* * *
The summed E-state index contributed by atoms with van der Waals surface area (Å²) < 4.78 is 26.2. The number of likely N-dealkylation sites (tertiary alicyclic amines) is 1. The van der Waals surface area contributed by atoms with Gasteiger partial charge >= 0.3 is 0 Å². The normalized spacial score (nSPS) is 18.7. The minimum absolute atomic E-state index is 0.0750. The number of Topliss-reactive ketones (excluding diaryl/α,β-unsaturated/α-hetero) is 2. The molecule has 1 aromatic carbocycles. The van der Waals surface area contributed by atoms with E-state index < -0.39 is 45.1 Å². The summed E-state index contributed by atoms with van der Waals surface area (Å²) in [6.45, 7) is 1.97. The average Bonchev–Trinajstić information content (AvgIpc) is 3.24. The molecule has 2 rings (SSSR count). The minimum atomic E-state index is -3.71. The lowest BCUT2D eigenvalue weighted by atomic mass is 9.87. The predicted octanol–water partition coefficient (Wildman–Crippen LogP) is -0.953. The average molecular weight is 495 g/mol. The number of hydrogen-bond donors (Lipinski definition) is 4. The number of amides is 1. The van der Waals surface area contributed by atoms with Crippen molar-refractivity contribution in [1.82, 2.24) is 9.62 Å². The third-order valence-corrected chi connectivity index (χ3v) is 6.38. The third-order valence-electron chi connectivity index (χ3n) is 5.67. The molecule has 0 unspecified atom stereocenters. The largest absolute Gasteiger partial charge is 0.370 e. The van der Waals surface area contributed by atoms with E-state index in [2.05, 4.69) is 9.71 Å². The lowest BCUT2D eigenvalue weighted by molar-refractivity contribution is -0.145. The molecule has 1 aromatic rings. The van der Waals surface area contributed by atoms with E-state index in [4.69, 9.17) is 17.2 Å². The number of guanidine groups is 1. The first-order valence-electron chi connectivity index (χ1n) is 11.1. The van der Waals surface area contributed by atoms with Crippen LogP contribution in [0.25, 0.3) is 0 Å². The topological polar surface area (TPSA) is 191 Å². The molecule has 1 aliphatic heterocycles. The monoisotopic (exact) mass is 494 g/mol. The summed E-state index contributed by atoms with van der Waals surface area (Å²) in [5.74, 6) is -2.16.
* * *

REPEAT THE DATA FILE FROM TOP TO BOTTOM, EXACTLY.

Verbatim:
The summed E-state index contributed by atoms with van der Waals surface area (Å²) < 4.78 is 26.2. The number of likely N-dealkylation sites (tertiary alicyclic amines) is 1. The van der Waals surface area contributed by atoms with Gasteiger partial charge >= 0.3 is 0 Å². The normalized spacial score (nSPS) is 18.7. The minimum absolute atomic E-state index is 0.0750. The number of Topliss-reactive ketones (excluding diaryl/α,β-unsaturated/α-hetero) is 2. The molecule has 1 aromatic carbocycles. The van der Waals surface area contributed by atoms with E-state index < -0.39 is 45.1 Å². The summed E-state index contributed by atoms with van der Waals surface area (Å²) in [6.45, 7) is 1.97. The average Bonchev–Trinajstić information content (AvgIpc) is 3.24. The molecule has 2 rings (SSSR count). The minimum atomic E-state index is -3.71. The lowest BCUT2D eigenvalue weighted by atomic mass is 9.87. The predicted octanol–water partition coefficient (Wildman–Crippen LogP) is -0.953. The average molecular weight is 495 g/mol. The number of hydrogen-bond donors (Lipinski definition) is 4. The number of amides is 1. The van der Waals surface area contributed by atoms with Crippen molar-refractivity contribution in [1.82, 2.24) is 9.62 Å². The third-order valence-corrected chi connectivity index (χ3v) is 6.38. The third-order valence-electron chi connectivity index (χ3n) is 5.67. The molecule has 0 unspecified atom stereocenters. The largest absolute Gasteiger partial charge is 0.370 e. The van der Waals surface area contributed by atoms with E-state index in [2.05, 4.69) is 9.71 Å². The lowest BCUT2D eigenvalue weighted by molar-refractivity contribution is -0.145. The molecule has 1 aromatic rings. The van der Waals surface area contributed by atoms with E-state index in [4.69, 9.17) is 17.2 Å². The number of guanidine groups is 1. The first-order valence-electron chi connectivity index (χ1n) is 11.1. The van der Waals surface area contributed by atoms with Crippen LogP contribution in [0.25, 0.3) is 0 Å². The topological polar surface area (TPSA) is 191 Å². The molecule has 1 aliphatic heterocycles. The monoisotopic (exact) mass is 494 g/mol. The summed E-state index contributed by atoms with van der Waals surface area (Å²) in [5.74, 6) is -2.16.